Another signature event the Siesta Chamber produces in November is Light Up Siesta Key, formerly Light Up the Village. During the December SKA meeting, Chamber Chair Mark Smith also reported that that event went very well, with attendance estimated between 4,000 and 5,000 for the parade. He called the figure “pretty darn incredible.”

“I’m literally the guy in the back with the sweeper,” Smith explained: He organizes the parade and wraps it up.

During an earlier telephone interview, Smith noted that the parade was only about 10 minutes behind schedule. “I try to get everybody out in time,” he added.

However, the difficulty a big boat had negotiating the turn onto Ocean Boulevard from Beach Road delayed Santa’s appearance, Smith said. “It’s always something.”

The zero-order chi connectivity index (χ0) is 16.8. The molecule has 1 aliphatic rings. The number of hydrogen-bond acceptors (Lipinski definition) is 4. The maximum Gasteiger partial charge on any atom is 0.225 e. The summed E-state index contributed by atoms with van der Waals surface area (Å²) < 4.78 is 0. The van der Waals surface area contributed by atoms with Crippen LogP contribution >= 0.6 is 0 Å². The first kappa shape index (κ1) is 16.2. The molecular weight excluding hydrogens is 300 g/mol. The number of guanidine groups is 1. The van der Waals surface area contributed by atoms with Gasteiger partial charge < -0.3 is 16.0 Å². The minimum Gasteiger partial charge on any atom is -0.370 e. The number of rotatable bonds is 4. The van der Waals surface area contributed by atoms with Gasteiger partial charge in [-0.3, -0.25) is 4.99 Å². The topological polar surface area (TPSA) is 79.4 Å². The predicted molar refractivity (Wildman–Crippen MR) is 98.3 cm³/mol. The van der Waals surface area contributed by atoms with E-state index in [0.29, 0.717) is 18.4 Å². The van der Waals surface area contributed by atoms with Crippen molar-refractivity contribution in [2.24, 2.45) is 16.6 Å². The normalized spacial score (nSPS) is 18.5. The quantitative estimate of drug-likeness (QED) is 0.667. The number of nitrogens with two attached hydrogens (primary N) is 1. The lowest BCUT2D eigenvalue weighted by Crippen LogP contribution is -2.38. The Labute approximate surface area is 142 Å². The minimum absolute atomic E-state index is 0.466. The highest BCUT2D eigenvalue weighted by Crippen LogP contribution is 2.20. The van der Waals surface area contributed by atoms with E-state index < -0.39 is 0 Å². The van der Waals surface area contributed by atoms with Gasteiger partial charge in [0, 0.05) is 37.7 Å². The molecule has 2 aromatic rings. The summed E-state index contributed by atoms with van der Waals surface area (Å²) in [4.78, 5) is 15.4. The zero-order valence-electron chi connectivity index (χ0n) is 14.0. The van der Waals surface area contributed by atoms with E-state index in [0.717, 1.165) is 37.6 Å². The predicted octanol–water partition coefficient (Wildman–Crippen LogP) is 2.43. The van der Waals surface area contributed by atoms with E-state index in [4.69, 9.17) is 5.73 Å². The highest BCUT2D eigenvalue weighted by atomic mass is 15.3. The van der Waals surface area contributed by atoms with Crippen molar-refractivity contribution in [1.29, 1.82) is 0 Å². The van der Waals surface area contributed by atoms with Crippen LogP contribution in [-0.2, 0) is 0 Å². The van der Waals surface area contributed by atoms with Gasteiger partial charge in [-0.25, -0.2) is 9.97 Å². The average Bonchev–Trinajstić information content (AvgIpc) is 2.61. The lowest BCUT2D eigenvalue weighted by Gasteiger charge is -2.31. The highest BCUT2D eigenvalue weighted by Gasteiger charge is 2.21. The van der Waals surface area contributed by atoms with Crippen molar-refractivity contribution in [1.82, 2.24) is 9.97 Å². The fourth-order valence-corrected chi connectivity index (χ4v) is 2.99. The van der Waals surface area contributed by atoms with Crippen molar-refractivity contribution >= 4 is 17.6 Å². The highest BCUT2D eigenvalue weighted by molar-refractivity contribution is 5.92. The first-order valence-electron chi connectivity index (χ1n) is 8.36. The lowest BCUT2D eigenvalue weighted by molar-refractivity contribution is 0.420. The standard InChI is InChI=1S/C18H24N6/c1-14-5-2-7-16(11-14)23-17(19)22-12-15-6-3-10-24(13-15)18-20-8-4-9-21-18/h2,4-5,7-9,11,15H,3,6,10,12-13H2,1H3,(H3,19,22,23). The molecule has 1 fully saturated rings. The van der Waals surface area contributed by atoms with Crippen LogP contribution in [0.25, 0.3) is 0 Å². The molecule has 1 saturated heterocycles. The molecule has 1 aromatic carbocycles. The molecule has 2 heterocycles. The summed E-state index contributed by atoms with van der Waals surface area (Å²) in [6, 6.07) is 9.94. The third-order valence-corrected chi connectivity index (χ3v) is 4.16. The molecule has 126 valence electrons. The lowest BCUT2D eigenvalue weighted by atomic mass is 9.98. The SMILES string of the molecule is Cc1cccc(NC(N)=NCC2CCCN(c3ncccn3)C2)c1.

During the SKA meeting, Smith commended Bob Kirscher, former co-owner of The Broken Egg restaurant, for serving as Santa Claus again this year. “What an incredible amount of patience that man has,” Smith pointed out. “If you see Bob, thank him.”

   As for the SKA’s appearance in the parade: Vice President Catherine Luckner explained that the nonprofit’s participation used to be “a community effort.” Because the fire truck directors rode broke down so regularly, she said, parade-goers would push it along Ocean Boulevard. “Everybody remembers that and laughs.”

The owner of that truck finally sold it, she continued. Last year, the nonprofit’s insurance agent provided it with a fire truck for the parade, Luckner said, but no one was available to drive that truck this year.